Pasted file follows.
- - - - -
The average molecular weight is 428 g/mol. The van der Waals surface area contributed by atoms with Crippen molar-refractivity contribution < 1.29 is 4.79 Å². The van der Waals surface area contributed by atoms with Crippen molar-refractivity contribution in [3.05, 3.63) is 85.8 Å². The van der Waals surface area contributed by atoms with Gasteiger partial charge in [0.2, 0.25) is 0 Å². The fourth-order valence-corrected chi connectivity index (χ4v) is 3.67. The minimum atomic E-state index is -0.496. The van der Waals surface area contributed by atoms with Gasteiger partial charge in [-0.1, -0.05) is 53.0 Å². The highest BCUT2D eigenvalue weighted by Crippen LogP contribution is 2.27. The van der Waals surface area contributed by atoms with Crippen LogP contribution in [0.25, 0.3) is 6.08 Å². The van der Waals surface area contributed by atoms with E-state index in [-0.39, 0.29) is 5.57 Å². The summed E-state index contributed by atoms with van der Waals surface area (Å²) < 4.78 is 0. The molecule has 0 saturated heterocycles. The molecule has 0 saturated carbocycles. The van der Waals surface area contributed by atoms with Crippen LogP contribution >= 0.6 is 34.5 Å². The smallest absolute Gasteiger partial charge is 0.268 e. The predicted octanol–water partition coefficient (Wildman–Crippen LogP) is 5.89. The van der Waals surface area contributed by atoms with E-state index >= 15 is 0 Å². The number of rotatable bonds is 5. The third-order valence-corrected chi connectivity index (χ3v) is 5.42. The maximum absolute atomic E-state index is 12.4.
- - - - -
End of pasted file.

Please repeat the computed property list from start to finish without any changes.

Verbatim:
The average molecular weight is 428 g/mol. The van der Waals surface area contributed by atoms with Crippen molar-refractivity contribution < 1.29 is 4.79 Å². The van der Waals surface area contributed by atoms with Crippen molar-refractivity contribution in [3.05, 3.63) is 85.8 Å². The van der Waals surface area contributed by atoms with Gasteiger partial charge in [0.2, 0.25) is 0 Å². The fourth-order valence-corrected chi connectivity index (χ4v) is 3.67. The minimum atomic E-state index is -0.496. The van der Waals surface area contributed by atoms with Gasteiger partial charge in [-0.1, -0.05) is 53.0 Å². The highest BCUT2D eigenvalue weighted by Crippen LogP contribution is 2.27. The van der Waals surface area contributed by atoms with Crippen LogP contribution in [0.25, 0.3) is 6.08 Å². The van der Waals surface area contributed by atoms with E-state index in [-0.39, 0.29) is 5.57 Å². The summed E-state index contributed by atoms with van der Waals surface area (Å²) < 4.78 is 0. The molecule has 0 saturated heterocycles. The molecule has 0 saturated carbocycles. The van der Waals surface area contributed by atoms with Crippen LogP contribution >= 0.6 is 34.5 Å². The smallest absolute Gasteiger partial charge is 0.268 e. The predicted octanol–water partition coefficient (Wildman–Crippen LogP) is 5.89. The van der Waals surface area contributed by atoms with E-state index >= 15 is 0 Å². The number of rotatable bonds is 5. The third-order valence-corrected chi connectivity index (χ3v) is 5.42. The maximum absolute atomic E-state index is 12.4.